Stealing or Scrapping Older HP 3000s
December 14, 2011
Owners of older HP 3000s have an end-of-life issue in front of them, sooner or later. Sometimes, as is the case at Cygnus Publishing, a 3000 is going offline to be replaced by a Windows server. What to do with the remaining hardware, usually so old that using it as a production box is not an option?
Subscriptions won't be processed any longer using the Datatrax app on the 3000 at Cygnus, said Eric Sedmak. He's been put in charge of moving the system out the door. The company is based in Wisconsin, and Sedmak wasn't sure which model was being turned off at the end of this month. We suggested contacting support providers in his area. Someone like Preferred Systems in Minnesota might pick up a box in neighboring Wisconsin for spare parts.
(MB Foster has developed a program and practices for decommissioning HP 3000s. The company held a webinar this afternoon on its practices. We'll have an article here soon on the advice that was given.)
On the other hand, if you're collecting old HP 3000s, a Series 70 HP 3000 Classic is on eBay until next week. Refresh Computer in Orlando is trying to get takers for this "vintage and loaded" system. As 3000 vets know, this is a beast of a piece of iron, one that might be placed in a garage to aid in heating during the winter months. To be certain, HP engineered the 70 to survive such harsh conditions. Hey, it's got four 4MB RAM modules (probably LP-sized boards) for 16MB of main memory, plus it includes an HP 150 Touchscreen PC for a monitor. (That's Touchscreen, not TouchPad. The Touchscreen had a lifespan of at least three years of sales, instead of the TouchPad's three months.) the Touchscreen alone is a steal, since there's just as much vendor software coming for the 1980s PC as that TouchPad.)
We're not sure if you can call a Series 70 a holiday gag gift, since some support companies might want one of these to test against customers' systems. But as the first Series 70 we've seen on eBay, you might think of it as a steal.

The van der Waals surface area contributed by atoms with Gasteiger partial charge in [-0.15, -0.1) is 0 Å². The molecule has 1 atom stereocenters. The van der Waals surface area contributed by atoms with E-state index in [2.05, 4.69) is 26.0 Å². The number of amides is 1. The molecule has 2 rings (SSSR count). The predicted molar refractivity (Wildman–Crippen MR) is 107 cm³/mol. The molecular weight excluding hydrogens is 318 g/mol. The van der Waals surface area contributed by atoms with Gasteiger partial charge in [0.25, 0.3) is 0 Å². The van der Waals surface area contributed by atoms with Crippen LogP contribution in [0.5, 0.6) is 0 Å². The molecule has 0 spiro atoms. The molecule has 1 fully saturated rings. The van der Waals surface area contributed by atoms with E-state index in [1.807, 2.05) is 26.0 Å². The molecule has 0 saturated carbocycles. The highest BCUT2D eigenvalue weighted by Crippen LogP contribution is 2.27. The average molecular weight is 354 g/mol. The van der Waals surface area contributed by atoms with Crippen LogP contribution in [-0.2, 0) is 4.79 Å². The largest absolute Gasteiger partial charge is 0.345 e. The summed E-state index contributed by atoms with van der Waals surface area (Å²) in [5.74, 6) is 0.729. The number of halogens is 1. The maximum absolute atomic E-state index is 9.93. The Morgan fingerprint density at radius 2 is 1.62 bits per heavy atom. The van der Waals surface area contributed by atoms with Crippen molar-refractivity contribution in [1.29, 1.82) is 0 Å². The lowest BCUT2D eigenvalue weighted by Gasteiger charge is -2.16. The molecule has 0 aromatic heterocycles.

• Can anyone in Florida save this HP 3000? Not mine but I would love to see someone with the space grab it and at least store it and save it from the scrapper. I know there are/were a few big iron HP fans here. This is the third time its been listed. Cheap enough now for a local scrapper to profit from it. Probably won't be a 4th listing.
• I've been watching this too, along with the 7937 hard drives and the 7978 tape drive, simply because I used to work on these systems. The Series 70 is a beast of a machine, and requires 220V for power. I'm not in a position to rescue it though, either in terms of proximity or space.
• Honestly, to me, these machines have no real value beyond what I could auction it for, as they're nothing that I have a personal connection with, and they're too archaic for me to enjoy recreating the past. I think that the retro-computing/emulation things are ways for people to wax nostalgic and enjoy the things that they used to enjoy.
• I'm really tempted. I'll actually be in the area around Xmas. Is it worth renting a van? What would I even do with this?
• Just Do It. The opportunity won't come again and you'll be kicking yourself for years to come.
"Don't it always seem to go
That you don't know what you’ve got ‘til it’s gone" (BANG )
• Pretty neat server. You'll have to get a few friends a few beers to go along with ya when you pick it up, though. I can only imagine the weight of that thing.
• Not too many people that have that much space in their house. It would be just as bad for someone got it and put it in a shed or garage with no climate control. You would probably need a forklift to move it around. Could you even fit it through the front door of a house?
• Besides the power requirements, you'd still have to find a copy of MPE to run on it.
On that last score, the HP Computer Museum website can provide a copy of MPE V/E for use on this Series 70.